How to Distress Furniture: Your Step by Step Guide
Sometimes, the best way to liven up your furniture is to make it look a bit older. Many homeowners are now mixing distressed furniture with modern styles for unique styles. Distressing furniture involves adding an old age look to a furniture piece. Before throwing away your old bedroom or dining room sets, reconsider by refinishing it. It can be very costly to buy distressed furniture, so why not create it yourself with a little imagination? The following is a step by step guide that will make a distressed piece look like an expensive antique.
Sand: Lightly sand the furniture you want to distress. If the furniture has a finish already (painted or vanished before), sand all the surfaces. Use a medium or fine grit sandpaper for this purpose, and wipe the piece with a cloth.
Rough-up surface: Use a hammer, chain or a screw driver for roughing up the surface of your furniture. The more you roughen up, the more aged the piece will appear.
Prime: Use a quality white primer to give your piece a thin coat, and after it has dried, follow up with some light sanding.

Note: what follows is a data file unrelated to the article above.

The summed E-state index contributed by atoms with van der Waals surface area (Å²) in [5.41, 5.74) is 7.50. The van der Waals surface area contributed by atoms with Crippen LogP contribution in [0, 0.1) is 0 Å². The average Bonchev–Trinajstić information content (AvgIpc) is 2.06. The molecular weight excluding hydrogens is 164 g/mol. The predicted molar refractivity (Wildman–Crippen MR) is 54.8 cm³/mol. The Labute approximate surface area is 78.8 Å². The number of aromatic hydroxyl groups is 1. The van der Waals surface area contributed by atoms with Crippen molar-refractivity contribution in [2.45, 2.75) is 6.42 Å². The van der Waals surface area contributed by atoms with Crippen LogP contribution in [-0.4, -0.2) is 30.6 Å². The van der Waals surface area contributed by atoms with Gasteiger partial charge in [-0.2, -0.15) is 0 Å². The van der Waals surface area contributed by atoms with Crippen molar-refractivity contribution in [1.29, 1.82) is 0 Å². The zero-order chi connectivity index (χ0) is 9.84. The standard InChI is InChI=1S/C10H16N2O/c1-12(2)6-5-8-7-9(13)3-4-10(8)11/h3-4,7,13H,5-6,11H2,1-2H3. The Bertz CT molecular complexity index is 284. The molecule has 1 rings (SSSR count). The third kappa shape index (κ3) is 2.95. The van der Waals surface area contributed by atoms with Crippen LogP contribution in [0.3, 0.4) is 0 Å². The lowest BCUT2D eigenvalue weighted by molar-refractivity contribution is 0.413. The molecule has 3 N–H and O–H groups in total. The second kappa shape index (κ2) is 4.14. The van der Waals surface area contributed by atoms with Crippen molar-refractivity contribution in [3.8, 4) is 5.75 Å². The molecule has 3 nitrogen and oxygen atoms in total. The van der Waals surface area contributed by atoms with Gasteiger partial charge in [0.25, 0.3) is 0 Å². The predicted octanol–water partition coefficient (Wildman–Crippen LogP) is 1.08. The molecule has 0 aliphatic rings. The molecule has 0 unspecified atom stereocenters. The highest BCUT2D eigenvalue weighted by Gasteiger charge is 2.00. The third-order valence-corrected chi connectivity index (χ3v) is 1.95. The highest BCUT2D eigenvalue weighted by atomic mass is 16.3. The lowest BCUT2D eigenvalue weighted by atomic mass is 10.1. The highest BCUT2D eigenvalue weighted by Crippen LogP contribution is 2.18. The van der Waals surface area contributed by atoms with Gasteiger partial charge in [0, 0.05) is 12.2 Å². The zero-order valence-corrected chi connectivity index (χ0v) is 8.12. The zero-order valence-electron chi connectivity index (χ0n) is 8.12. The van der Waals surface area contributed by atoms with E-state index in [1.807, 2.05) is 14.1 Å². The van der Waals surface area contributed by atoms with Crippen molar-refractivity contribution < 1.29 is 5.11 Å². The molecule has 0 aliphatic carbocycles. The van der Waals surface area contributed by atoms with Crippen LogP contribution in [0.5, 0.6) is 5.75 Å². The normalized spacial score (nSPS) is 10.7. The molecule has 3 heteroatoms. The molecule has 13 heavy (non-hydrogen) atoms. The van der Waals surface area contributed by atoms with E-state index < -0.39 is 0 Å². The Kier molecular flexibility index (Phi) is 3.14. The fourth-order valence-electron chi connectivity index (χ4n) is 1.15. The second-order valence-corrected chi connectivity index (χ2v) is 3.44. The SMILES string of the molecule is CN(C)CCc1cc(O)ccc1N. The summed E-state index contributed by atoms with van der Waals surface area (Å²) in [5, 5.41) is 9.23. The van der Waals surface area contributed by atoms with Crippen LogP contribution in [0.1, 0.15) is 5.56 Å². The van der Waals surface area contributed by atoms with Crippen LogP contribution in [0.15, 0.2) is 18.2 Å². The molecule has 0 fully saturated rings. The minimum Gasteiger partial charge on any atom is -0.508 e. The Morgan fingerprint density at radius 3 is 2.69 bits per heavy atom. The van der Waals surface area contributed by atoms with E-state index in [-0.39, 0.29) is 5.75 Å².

Apply base coat: It is important that you choose a base coat that complements the room. White or off whites are neutral colors that you can go with.
Glaze coat (optional): After the furniture has dried thoroughly, apply glaze over the whole piece. While this is an optional step, it is highly recommended. The glaze, usually brown or grey, highlights the roughed-up areas when it is applied and brings out the details of the furniture.
Seal coat: After the glaze coat is dry, apply a sealer or water-based poly finish with a sponge brush. Apply the polyurethane coats as recommended by the manufacturer and do not forget to sand between the coats. This is very important in protecting all your hard work.
Once you complete this step, step back and enjoy your new antiqued furniture. The results will amaze you, and how quickly and easy you have transformed your room’s look.
What you will need
-The piece to distress
-Goggles for safety
-Tools- nails, hammer, chisel, ice pick, toothbrush
-Polyurethane (optional) for finish
-It is highly recommended that you clean the piece after every step with a tack cloth
-If you do not have a brush, you can use an old lint-free rag to add stain
-There is a difference between destroying and distressing. Use a light hand with the tools, particularly the hammer.